The exemplary embodiment using the upper sideband for broadcast purposes, and with the baseband signal but no data signal in that baseband signal for alignment purposes, may be illustrated in the amplitude versus frequency plot of FIG. 5, wherein it may be seen that all of the broadcast power is at the frequency f1+f2. Again for specificity, in the exemplary embodiment, a broadcast frequency of 5 gigahertz and a baseband frequency of 5 megahertz are assumed, in which case all of the broadcast power would be concentrated at a frequency of 5.005 gigahertz. (With a signal present, the signal information would be in sidebands of that upper sideband frequency.)
Referring to the foregoing equations, it will be noted that if the amplitudes of the upconverted inphase and quadrature components are not equal, the components in the lower sideband will not fully cancel, leaving what is referred to as a replica image of the desired signal. Further, consider the effect of some undesired phase shift induced in either the inphase or quadrature modulated signals. By way of example, suppose because of some imperfection, the quadrature mixer signal 2πf2t had a phase shift, so as to be 2πf2t+θ, where θ is the phase shift. In this case, the following equation would apply.
Now the inphase and quadrature components in the upper sideband, when added in the upconverter, will have some phase shift because of the presence of the phase shift θ. However, the inphase and quadrature components in the lower sideband, not being fully out of phase with each other, will not fully cancel, again leaving a replica image of the desired sideband. These effects are illustrated in FIG. 6, again using a 5 gigahertz broadcast frequency and a 5 megahertz baseband frequency for the example.
Note also from the last equation that the phase shift θ associated with the broadcast frequency f2 could be compensated for by imposing an equal and opposite phase shift in that component of the broadcast frequency provided to the upconverter, or alternatively, by imposing an equal phase shift in the quadrature component of the baseband frequency f1, as either would cancel the phase shift in the associated component of the lower sideband. Accordingly, regardless of the cause of the phase shift, the effect of a phase shift may be canceled by appropriate phase adjustment of the inphase and quadrature broadcast frequency signals provided to the quadrature upconverter by the phase adjust circuits P3 and P4. Similarly, differences in the amplitude of the inphase and quadrature components of the lower sideband may be eliminated by the independent adjustment of the variable attenuators A3 and A4.
Referring again to FIG. 3, a reference oscillator provides a reference frequency Ref to circuits identified in the Figure as fractional N phase-locked loops. The first fractional N phase-locked loop contains the main VCO. In the exemplary embodiment, the RF carrier is a 5.X gigahertz carrier having channels spaced 20 megahertz apart, such as at 5.0 gigahertz, 5.020 gigahertz, 5.040 gigahertz, etc. In this case, the reference frequency may be, by way of example, 5 or 10 megahertz, so that a fractional N phase-locked loop is not required because of the RF carrier frequencies being integer multiples of the reference frequency. However the corresponding pilot tone frequencies in the exemplary embodiment would be 4.9949 gigahertz, 5.0149 gigahertz, 5.0349 gigahertz, etc., clearly not integer multiples of a reference frequency such as 5 or 10 megahertz. Consequently, while the phase-locked loop generating the RF carrier may or may not be a fractional phase-locked loop, depending generally on the specific RF frequencies used, normally the pilot tone phase-locked loop will be a fractional phase-locked loop. However, other combinations of phase-locked loops may be used dependent on the frequencies desired, such as, by way of example, a fractional phase-locked loop for the RF carrier generation and not for the pilot tone generation.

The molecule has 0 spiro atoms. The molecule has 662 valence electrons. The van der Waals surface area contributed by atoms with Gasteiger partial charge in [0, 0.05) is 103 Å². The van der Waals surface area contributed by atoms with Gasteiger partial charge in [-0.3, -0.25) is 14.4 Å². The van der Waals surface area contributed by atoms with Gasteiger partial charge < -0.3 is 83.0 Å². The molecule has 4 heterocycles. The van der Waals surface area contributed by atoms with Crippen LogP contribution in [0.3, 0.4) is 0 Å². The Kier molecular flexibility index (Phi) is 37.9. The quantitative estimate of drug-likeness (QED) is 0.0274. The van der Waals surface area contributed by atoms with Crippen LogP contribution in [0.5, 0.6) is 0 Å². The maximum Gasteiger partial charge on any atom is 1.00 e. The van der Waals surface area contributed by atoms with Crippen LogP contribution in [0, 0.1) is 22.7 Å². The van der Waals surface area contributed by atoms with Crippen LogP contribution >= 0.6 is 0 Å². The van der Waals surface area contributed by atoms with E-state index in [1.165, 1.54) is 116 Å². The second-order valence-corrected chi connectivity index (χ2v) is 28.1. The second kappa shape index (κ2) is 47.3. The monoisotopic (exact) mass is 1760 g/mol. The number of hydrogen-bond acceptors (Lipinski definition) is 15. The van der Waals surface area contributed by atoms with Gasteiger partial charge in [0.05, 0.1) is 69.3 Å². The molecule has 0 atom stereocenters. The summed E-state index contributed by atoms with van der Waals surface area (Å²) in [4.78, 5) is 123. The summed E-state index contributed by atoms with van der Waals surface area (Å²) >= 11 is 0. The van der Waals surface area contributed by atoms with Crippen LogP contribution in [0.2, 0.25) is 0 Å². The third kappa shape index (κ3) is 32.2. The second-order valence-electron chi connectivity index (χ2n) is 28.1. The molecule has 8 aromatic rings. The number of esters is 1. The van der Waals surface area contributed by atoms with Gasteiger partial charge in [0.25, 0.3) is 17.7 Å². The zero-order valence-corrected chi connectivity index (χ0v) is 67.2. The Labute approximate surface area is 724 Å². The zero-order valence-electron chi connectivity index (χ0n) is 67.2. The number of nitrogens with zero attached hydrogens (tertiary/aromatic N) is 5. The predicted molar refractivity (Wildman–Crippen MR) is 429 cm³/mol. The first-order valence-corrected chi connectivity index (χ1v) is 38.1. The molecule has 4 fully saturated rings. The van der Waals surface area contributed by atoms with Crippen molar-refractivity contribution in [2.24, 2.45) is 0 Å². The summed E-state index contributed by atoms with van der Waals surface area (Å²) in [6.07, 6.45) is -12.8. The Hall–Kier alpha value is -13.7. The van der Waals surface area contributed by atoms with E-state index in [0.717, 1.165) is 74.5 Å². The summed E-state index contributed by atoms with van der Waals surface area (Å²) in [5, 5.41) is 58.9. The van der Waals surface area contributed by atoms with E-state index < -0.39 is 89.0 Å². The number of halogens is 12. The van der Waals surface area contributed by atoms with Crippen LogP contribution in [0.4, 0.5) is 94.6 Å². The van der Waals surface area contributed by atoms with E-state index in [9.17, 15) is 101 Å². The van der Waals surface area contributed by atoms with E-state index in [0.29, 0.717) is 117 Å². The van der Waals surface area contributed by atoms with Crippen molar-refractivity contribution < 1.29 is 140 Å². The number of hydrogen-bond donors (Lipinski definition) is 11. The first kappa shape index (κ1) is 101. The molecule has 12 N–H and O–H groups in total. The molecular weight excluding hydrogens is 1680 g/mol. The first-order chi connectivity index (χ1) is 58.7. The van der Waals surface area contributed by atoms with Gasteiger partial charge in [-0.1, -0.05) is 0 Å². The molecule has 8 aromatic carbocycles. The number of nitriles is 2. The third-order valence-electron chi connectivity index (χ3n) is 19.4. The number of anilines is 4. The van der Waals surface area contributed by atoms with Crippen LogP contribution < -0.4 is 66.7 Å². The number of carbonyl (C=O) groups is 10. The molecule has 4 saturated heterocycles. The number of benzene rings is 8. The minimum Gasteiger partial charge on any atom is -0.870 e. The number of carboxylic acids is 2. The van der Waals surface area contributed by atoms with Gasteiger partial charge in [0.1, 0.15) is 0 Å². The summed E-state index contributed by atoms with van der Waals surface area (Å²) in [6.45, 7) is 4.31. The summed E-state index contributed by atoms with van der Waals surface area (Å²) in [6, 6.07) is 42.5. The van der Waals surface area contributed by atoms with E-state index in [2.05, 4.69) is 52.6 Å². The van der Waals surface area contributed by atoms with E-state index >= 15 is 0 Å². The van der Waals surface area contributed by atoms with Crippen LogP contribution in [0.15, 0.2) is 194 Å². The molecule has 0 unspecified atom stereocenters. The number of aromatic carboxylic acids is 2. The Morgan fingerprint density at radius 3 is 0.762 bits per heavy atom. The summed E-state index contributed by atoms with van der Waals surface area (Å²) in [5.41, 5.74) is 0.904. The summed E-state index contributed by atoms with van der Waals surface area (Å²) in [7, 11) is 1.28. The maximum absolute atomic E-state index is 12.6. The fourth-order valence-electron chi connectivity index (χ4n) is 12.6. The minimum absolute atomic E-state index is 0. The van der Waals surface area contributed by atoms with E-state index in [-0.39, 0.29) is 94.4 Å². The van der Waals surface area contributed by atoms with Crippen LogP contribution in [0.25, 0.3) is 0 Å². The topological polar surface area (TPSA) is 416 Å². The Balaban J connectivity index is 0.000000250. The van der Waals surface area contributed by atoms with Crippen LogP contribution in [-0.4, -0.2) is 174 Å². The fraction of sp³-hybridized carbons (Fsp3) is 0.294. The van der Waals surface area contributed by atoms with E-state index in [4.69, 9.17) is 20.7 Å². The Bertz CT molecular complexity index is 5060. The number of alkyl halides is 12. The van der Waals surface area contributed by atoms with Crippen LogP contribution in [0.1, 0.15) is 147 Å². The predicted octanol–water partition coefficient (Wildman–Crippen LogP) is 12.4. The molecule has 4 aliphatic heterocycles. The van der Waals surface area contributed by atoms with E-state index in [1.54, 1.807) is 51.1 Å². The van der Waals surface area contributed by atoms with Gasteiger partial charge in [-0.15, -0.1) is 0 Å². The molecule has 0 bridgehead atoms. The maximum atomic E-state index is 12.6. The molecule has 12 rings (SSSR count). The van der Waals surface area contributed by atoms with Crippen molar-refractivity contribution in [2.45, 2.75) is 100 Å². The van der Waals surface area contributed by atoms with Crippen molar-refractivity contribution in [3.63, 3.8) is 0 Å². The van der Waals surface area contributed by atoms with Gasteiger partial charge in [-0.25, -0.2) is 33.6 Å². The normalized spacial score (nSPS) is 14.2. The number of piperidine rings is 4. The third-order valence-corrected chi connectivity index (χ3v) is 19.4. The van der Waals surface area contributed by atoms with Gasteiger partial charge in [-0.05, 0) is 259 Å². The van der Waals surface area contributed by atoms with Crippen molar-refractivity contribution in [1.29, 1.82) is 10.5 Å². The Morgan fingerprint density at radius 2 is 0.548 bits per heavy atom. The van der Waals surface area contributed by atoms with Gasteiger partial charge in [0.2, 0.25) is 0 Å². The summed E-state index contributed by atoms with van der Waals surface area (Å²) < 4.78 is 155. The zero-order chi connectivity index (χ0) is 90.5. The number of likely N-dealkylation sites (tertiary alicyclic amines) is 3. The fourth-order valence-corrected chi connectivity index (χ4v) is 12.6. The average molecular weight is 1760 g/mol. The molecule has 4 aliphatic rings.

The second or pilot tone fractional phase-locked loop of FIG. 3 contains a pilot tone VCO, the output of which may be coupled through switch SW1 to a pilot tone mixer MP or as an RF_IN signal through coupler C1. In the exemplary embodiment being described herein, the pilot tone phase-locked loop just described provides an output at a frequency of 5.1 megahertz below the broadcast carrier frequency. Thus, by way of example, if the broadcast carrier frequency is set at 5 gigahertz, then the pilot tone phase-locked loop would provide a frequency of 4.9949 gigahertz for the alignment process.
Consider first the alignment of the transmitting section, wherein inphase and quadrature components of a 5 megahertz signal are provided as the signals IT and QT and mixer by the RF carrier by mixers MT1 and MT2. Assuming the RF carrier is at 5 gigahertz, the spectrum of RF_OUT is shown in FIG. 6. During this time, a small portion of the output signal RF_OUT is coupled from the main signal path through coupler C2 to the transmit I/Q mismatch monitoring mixer MP. The pilot tone mixer MP mixers the combined output of mixers MT1 and MT2 with the pilot tone PLL signal to produce the spectrum shown on FIG. 7. Because the 5 megahertz baseband signal is not modulated by a data signal during the alignment procedure, the upper sideband, which in this example is the desired sideband, will be 5.1 megahertz above the baseband signal, or at 10.1 megahertz. The lower sideband, which represents the undesired replica image, will be 10 megahertz below the upper sideband, or at 100 Khertz.